IBM breaking into two companies to focus on cloud growth

New firm will have 90,000 employees with its leadership structure yet to be decided

IBM has more than 352,000 workers and said it expects to record nearly $5bn in expenses.

IBM has more than 352,000 workers and said it expects to record nearly $5bn in expenses.

 

International Business Machines (IBM) is splitting itself into two public companies, capping a years-long effort by the world’s first big computing firm to diversify away from its legacy businesses to focus on high-margin cloud computing.

IBM will list its IT infrastructure services unit, which provides technical support for 4,600 clients in 115 countries and has a backlog of $60 billion, as a separate company with a new name by the end of 2021.

The new company will have 90,000 employees and its leadership structure will be decided in a few months, according to chief financial officer James Kavanaugh.

IBM, which has more than 352,000 workers, said it expects to record nearly $5 billion in expenses related to the separation and operational changes.

Investors cheered the surprise move by chief executive Arvind Krishna, the key architect behind IBM’s $34 billion acquisition of cloud company Red Hat last year, sending the company’s shares up 7 per cent in late trade Thursday although they were back 2.4 per cent in Friday morning trade.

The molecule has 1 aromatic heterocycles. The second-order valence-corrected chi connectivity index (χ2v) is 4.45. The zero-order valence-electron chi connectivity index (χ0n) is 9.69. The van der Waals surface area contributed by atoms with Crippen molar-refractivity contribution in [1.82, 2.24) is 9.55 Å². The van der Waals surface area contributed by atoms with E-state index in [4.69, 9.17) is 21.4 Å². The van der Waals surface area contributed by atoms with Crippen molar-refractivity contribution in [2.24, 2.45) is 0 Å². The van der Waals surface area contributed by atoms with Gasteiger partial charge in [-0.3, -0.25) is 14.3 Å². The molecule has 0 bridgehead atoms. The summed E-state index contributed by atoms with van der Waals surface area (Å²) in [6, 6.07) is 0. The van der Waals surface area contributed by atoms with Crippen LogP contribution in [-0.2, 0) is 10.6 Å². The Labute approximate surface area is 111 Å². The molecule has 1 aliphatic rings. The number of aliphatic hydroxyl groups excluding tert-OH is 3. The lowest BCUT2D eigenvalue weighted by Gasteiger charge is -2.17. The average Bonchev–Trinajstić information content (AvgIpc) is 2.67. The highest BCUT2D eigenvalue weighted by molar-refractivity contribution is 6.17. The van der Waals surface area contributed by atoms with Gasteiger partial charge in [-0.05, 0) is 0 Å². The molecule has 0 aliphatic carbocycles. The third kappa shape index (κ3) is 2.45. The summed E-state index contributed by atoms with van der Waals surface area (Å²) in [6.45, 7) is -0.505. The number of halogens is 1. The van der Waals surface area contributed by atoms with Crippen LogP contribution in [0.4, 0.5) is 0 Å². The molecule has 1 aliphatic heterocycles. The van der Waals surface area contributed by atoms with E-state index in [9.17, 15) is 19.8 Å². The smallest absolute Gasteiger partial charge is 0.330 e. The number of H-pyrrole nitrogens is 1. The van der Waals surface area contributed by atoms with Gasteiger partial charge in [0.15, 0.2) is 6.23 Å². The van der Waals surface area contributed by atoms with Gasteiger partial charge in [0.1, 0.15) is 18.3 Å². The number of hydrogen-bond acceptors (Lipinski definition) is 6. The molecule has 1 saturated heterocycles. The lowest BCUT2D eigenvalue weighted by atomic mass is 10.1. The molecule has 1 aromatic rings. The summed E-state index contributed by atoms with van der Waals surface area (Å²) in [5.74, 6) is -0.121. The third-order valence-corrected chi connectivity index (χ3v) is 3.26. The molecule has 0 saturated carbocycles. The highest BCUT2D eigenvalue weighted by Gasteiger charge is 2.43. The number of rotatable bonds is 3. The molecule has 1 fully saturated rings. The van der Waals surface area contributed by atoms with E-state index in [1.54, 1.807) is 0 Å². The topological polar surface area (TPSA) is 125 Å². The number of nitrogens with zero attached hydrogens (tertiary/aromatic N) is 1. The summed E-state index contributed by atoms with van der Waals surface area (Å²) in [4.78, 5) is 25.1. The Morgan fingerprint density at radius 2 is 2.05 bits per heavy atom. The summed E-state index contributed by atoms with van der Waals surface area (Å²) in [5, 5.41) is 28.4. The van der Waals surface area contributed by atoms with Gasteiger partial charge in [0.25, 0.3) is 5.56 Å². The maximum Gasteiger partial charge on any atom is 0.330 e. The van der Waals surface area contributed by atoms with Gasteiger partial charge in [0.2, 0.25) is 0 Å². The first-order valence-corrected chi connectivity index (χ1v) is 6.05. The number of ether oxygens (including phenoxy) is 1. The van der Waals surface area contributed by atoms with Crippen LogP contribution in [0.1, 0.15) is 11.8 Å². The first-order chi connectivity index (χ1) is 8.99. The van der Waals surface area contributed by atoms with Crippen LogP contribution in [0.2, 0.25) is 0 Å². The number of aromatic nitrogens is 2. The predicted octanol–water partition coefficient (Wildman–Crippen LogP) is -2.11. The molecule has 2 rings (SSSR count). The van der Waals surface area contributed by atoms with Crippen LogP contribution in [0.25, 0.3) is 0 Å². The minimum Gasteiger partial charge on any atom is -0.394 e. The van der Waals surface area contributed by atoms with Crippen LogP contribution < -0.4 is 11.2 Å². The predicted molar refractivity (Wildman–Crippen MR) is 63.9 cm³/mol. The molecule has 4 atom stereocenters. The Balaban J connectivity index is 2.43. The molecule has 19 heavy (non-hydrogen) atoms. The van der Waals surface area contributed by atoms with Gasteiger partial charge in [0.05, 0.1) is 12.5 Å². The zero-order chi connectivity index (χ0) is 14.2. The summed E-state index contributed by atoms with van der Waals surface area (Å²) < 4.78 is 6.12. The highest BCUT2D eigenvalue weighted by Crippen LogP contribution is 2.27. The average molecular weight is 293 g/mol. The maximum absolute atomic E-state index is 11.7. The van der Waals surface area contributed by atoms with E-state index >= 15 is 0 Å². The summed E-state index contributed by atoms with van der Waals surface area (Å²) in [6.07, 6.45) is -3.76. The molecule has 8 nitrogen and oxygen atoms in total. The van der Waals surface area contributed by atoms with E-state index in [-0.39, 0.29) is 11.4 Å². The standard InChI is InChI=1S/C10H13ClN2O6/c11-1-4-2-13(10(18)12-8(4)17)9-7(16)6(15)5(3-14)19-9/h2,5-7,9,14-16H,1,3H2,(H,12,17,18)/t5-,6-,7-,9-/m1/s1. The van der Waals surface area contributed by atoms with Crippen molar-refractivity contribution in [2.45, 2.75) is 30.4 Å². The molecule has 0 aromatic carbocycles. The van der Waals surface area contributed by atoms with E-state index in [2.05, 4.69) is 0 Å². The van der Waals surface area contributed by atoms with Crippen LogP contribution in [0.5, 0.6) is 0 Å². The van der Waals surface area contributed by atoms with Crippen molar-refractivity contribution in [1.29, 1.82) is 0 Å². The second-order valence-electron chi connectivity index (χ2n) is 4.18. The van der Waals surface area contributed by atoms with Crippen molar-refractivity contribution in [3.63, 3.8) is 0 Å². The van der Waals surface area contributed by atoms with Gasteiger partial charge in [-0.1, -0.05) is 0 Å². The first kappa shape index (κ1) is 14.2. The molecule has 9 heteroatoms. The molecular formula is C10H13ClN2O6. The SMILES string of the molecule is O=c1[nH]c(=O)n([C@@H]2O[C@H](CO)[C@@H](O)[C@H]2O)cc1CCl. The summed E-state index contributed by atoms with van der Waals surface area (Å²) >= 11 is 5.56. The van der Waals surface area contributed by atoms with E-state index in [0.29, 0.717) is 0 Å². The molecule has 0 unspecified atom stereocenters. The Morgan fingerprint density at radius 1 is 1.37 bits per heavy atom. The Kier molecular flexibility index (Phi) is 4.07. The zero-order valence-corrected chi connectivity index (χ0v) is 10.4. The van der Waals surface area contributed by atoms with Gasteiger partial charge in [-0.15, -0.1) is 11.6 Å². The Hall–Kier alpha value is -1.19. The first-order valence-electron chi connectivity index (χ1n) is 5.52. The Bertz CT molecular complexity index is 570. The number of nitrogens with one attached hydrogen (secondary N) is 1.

“We divested networking back in the ’90s, we divested PCs back in the 2000s, we divested semi-conductors about five years ago because all of them didn’t necessarily play into the integrated value proposition,” said Mr Krishna on a call with analysts.

In a blog, he called the move a “significant shift” in the 109-year-old company’s business model.

“IBM is essentially getting rid of a shrinking, low-margin operation given the cannibalising impact of automation and cloud, masking stronger growth for the rest of the operation,” said Wedbush Securities analyst Moshe Katri.

IBM, which has sought to make up for slowing software sales and seasonal demand for its mainframe servers, said it would now focus on open hybrid cloud and AI solutions that will account for more than half of its recurring revenues.

Mr Krishna, who replaced Ginni Rometty as chief executive in April, said IBM’s software and solutions portfolio would account for the majority of company revenue after the separation.

The company also said it expects third-quarter revenue of $17.6 billion and an adjusted profit per share of $2.58, roughly in line with Street estimates. – Reuters

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